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NotiCen offers information and analysis of regional economic integration, economic liberalization, and the impact on the environment, labor, politicization and income distribution in the countries of the Caribbean and Central America, including Cuba.

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Hurricane Forces Latest Delay in Presidential Elections in Haiti

A year ago, it was major ballot irregularities. This month, a phenomenal hurricane got in the way, and the repeatedly postponed presidential vote was again delayed in Haiti. Elections have now been re-scheduled for Nov. 20. In the past six years, Haiti has endured the devastating 7.0 earthquake of January 2010, an ongoing cholera epidemic, and now the most destructive weather event in years––the Category 4 hurricane Matthew, whose aftermath has given new force to the cholera epidemic. Beyond extending the political crisis, Matthew has worsened conditions for the millions of people––more than 80% of the population––who live in extreme poverty, barely surviving on less than US$2 a day. Matthew’s winds also caused severe infrastructure damage, including the destruction of a key bridge as well as schools and other buildings that were to be used as voting centers. According to preliminary reports, thousands of victims were taken to 224 temporary shelters in the country’s southwest, the region most severely affected by the storm, particularly in the departments of Grand’Anse and Sud.

Grumblings from Washington as Nicaraguan Elections Near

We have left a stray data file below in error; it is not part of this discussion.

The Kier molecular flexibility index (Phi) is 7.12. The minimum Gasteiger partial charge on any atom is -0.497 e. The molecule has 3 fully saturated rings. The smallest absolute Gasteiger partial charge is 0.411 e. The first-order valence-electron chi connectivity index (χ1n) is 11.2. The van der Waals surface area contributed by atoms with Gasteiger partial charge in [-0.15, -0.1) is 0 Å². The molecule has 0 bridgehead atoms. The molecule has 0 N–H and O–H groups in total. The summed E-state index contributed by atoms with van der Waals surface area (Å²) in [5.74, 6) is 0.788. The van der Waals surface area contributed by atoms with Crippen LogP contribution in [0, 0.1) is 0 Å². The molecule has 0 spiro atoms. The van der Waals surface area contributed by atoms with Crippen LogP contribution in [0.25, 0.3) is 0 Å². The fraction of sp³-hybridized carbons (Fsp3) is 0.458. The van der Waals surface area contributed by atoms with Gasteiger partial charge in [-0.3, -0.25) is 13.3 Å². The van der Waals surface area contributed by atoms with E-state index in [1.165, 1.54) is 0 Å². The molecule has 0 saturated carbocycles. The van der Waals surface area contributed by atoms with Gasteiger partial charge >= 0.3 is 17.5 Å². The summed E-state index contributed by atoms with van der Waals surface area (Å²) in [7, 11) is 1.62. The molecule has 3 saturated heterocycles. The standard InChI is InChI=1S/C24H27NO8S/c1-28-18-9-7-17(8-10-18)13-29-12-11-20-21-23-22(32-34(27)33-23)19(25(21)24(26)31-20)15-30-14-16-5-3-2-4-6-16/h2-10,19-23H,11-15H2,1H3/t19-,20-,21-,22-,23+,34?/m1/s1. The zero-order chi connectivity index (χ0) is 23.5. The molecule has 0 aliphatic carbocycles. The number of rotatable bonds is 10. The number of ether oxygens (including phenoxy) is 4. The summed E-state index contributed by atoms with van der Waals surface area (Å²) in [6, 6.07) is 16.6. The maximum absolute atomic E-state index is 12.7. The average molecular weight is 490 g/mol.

Lawmakers in the US have added an extra layer of drama to Nicaragua’s upcoming presidential and parliamentary elections, threatening economic sanctions if President Daniel Ortega, a virtual shoo-in for reelection, fails to improve his tarnished democratic credentials.On Sept. 21, the US House of Representatives voted unanimously to approve legislation known as the Nicaragua Investment Conditionality Act (NICA) of 2016. The bill, sponsored by Rep. Ileana Ros-Lehtinen, a Republican from Miami, calls on the US to oppose non-humanitarian loans to Nicaragua unless the Nicaraguan government, led by Ortega since 2007, takes “effective steps to hold free, fair, and transparent elections, and for other purposes.” The “other purposes” include strengthening the rule of law and ensuring that Nicaragua’s judiciary and electoral council—which have proven, in recent years, to be openly partial to Ortega—operate independently. The NICA legislation threatens to cut Nicaragua off from hundreds of millions of dollars in credits from international institutions such as the International Monetary Fund, World Bank and Inter-American Development Bank.

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